I still listen to my old vinyl lps, and keep them sorted alphabetically. This apparent order has spawned an unexpected randomness, bringing together musicians who probably never met and likely would have been at each other’s throats if they had.
Here on my shelves, though, they nestle beside each other like old friends: eccentric jazz genius Thelonious Monk and prefab pop-meisters the Monkees; country diva Patsy Cline and Jamaican reggae star Jimmy Cliff; and (one of my favorites) lean, mean trumpeter Miles Davis and girl-next-door songbird Doris Day.
Another favorite: Pete Seeger and the Sex Pistols. Imagine the fireworks unleashed if the patron saint of the modern folk music revival, the man who soothed audiences with “We Shall Overcome,” ever met the strung-out, vulgar lads who brought us “Anarchy in the U.K.”
Then again, they might have more in common than you might think. Given Seeger’s biting criticisms of commercial music, and the Sex Pistols’ sardonic sendup of the business, “The Great Rock ‘n’ Roll Swindle,” isn’t there at least some basis for discussion, even mutual respect? Or, better yet, collaboration?
Indeed, imagine these scintillating duos that, alas, will never be: Frank Sinatra and the Singing Nun; Judy Collins and John Coltrane; Woody Herman and Jimi Hendrix. Here’s an act that could have been huge: Ray Charles and Maurice Chevalier. I can just hear Ray and Mo trading phrases on “Thank Heaven for Little Girls,” or harmonizing on a Paris café version of “Georgia on My Mind.”
Things heat up when the neighbors drop by: Pete and the Pistols are joined by sitar virtuoso Ravi Shankar; Old Blue Eyes and the Singing Nun get funky with Sly and the Family Stone; and Miles and Doris are sitting in later with Impressionist composer Claude Debussy and New Wave pop-punks Devo for an all-night jam session you don’t want to miss.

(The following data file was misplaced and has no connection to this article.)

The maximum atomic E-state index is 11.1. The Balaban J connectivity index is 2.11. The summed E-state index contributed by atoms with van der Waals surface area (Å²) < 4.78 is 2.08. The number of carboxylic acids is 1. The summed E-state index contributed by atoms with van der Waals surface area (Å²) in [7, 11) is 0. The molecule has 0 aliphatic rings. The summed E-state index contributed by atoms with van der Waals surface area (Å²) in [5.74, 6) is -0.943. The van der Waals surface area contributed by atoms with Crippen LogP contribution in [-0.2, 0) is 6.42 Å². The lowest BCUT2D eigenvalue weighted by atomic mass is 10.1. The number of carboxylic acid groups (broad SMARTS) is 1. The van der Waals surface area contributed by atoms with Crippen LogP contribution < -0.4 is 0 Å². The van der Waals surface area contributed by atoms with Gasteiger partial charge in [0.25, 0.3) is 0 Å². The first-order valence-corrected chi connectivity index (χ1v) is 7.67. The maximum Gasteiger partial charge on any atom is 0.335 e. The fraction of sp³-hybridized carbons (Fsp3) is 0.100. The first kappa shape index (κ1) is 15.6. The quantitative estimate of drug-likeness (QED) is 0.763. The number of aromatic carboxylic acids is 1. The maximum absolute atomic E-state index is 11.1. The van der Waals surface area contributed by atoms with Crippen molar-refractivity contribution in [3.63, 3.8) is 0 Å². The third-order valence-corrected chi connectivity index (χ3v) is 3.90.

Then there’s the spoken word: Robert Frost reads “Stopping by Woods on a Snowy Evening,” accompanied by the edgy electronica of guitar wiz Robert Fripp, and beloved British actor Maurice Evans reads Winnie-the-Pooh, backed by the ‘70s glam rock fusion of the Edgar Winter Group. This could be a major multimedia event.
But, in this age of high-tech marvels, can’t we do more than dream? If Natalie Cole can sing “Unforgettable” as a duet with her deceased dad, then surely Janis Joplin can reign again as the lead singer for those masters of musical satire, Spike Jones and His City Slickers. If DNA can be spliced and barnyard critters cloned, surely the genetic genius of Russian composer Sergei Prokofiev and Elvis Presley can be combined into something greater than the sum of its parts.
I can only offer the vision–some other, more capable and fearless soul will have to bring it to life. Music lovers everywhere, and the National Academy of Recording Arts and Sciences, await your efforts.
Now, where’s my autographed copy of “An Evening With Judy Garland and Marvin Gaye?” It should be right...here.
Richard Middleton is a musician and writer in Seattle.